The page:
Although it is apparent from the warrant, that the warrant was authorized and that there was an allegation that the order had been breached by the plaintiff, it was nevertheless incumbent upon Gumede before executing the warrant to satisfy himself of the terms of the order and of the nature of the alleged breach before executing the warrant. He failed to apply his mind to the proviso that the arrest should only be effected ‘if there are reasonable grounds to suspect that the complainant may suffer imminent harm as a result of the alleged breach of the protection order by the respondent.’ (my emphasis)
 Instead Gumede acted in the belief that he could not question the authority of the magistrate who issued the warrant and that there was no need to, because the magistrate would have made the necessary enquiries about the alleged breach prior to issuing the warrant. He was therefore satisfied that he could execute the warrant on receipt thereof and on the verbal advices of the complainant that the warrant had been issued because the plaintiff had breached the order.
However as a result of Gumede’s failure to peruse the documents and to satisfy himself as aforesaid, there were no grounds to suspect that the complainant may suffer imminent harm. Clearly the threshold of ‘reasonable grounds’ could not be reached given the lack of information at his disposal.
 Even though Gumede had not been presented with a warrant of arrest in terms of the Act previously or received any training on the implementation of the provisions of the Act, in particular the execution of a warrant of arrest issued in terms of the Act, as an experienced member of the South African Police Services, he ought to have known that the arrest of an individual is a drastic infringement of the arrestee’s constitutional rights to freedom and security of person ( Section 12 of the Constitution of South Africa No 108 of 1996) and a warrant should therefore not be executed in haste and without due consideration of all the pertinent facts, particularly as there was only an allegation, not conclusive proof, that the order had been breached.
 Further when the complainant returned with the protection order, and deposed to a statement, it ought to have been apparent to Gumede from her statement that the alleged breach and verbal and /or emotional abuse by the plaintiff did not constitute a breach of the order, nor did plaintiff’s comment expose her to imminent harm. Consequently Gumede ought to have realized that not only the arrest but the continued detention of the plaintiff was not justified. However he failed to release the plaintiff.
 In the premises I am persuaded that the arrest and detention of the plaintiff was unlawful.
 It is of great concern that despite the lapse of time since the promulgation of the Act in December 1999, the police officers who are tasked with the implementation of the significant and drastic penal provision of the Act viz warrants of arrest, have not received training in the execution of warrants issued in terms of the Act. Gumede was not aware that warrants are authorized on the granting of a protection orders in terms of Section 8 and handed to the complainants in terms of S 5(7) and therefore cannot be dealt with in the manner he considered appropriate, as the magistrates do not make the necessary investigations as he envisaged.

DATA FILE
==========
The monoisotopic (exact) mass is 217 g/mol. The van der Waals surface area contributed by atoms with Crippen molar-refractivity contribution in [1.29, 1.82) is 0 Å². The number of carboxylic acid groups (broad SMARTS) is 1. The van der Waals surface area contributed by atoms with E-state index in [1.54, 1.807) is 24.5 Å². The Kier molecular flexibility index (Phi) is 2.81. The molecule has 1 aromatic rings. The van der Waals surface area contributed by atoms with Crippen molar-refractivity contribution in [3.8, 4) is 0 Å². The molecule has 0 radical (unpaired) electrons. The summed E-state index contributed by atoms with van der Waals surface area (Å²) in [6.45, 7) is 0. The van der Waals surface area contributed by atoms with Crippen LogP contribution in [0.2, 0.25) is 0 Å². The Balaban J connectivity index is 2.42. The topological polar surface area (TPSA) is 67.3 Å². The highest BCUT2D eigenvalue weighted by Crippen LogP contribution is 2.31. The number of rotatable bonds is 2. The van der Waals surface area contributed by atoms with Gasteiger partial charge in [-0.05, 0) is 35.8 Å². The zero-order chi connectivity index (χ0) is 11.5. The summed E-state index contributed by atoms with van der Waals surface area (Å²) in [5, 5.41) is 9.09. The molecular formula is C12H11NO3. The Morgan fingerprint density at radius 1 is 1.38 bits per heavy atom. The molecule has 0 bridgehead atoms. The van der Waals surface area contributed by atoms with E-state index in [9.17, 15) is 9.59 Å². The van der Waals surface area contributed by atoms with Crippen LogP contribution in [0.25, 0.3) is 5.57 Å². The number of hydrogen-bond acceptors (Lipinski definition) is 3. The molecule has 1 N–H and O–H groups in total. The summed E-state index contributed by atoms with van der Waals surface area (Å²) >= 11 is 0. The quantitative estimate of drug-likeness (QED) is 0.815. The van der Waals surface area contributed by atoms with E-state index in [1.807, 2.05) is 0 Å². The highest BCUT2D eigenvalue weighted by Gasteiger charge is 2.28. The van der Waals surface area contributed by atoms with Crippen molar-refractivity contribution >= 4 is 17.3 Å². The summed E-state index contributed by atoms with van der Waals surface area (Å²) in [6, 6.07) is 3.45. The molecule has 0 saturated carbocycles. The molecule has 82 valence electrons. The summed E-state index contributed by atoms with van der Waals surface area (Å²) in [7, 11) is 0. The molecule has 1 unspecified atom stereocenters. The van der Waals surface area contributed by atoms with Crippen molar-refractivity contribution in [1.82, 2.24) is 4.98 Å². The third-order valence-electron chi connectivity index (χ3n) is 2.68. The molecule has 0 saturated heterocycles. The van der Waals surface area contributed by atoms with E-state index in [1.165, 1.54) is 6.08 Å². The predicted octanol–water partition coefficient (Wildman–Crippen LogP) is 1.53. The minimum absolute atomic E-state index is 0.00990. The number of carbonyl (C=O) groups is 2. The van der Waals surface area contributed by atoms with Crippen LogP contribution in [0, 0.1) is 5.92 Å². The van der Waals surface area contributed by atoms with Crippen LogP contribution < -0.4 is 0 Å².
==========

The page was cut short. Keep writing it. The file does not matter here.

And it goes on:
During his testimony, he also made a very valid comment that the police are frequently criticized for not acting quickly in matters of domestic violence.
He was correct that women have become victims of assault and other serious acts of violence despite obtaining protection orders under the Act, because the police have failed to respond or act urgently. Only recently a woman was killed despite and in the presence of police, while attempting to implement the terms of the order of court she had been granted against her partner.
 The lack of training and the failure to inform police officers of the provisions of the Act, impacts adversely on their appreciation of their responsibility and ability to balance the rights of the complainant with the rights of the respondent. It also impacts adversely on the interests of the public, who are not only at risk of unlawful arrest and detention (as was the case with the plaintiff) but public resources are depleted as a result of the litigation which emanates from the unlawful conduct of the police.
 In arresting and detaining the plaintiff, Gumede acted in the course and scope of his employment with the first defendant. As his actions may be attributed to the failure of the first defendant to train and inform him as aforesaid, I am of the view that he ought not to be penalized with an order as prayed and be held liable to compensate the plaintiff for damages jointly and severally with the first defendant. It is the first defendant that should be held liable to the plaintiff.
 There is no reason why costs should not follow the order.
1 Judgment is granted for the plaintiff against the first defendant for such damages as may be proved by the plaintiff or agreed;
2 The first defendant is ordered to pay the costs incurred by the plaintiff on the issue of liability.
Counsel for the Plaintiff: Adv M Naidoo
Instructed by: MDU NKOMO & COMPANY
SUITE 501, 5TH FLOOR
397 SMITH STRAAT
Counsel for the Respondent: Adv H Gunase
Instructed by: H SMAL (Assistant State Attorney)
391 SMITH STREET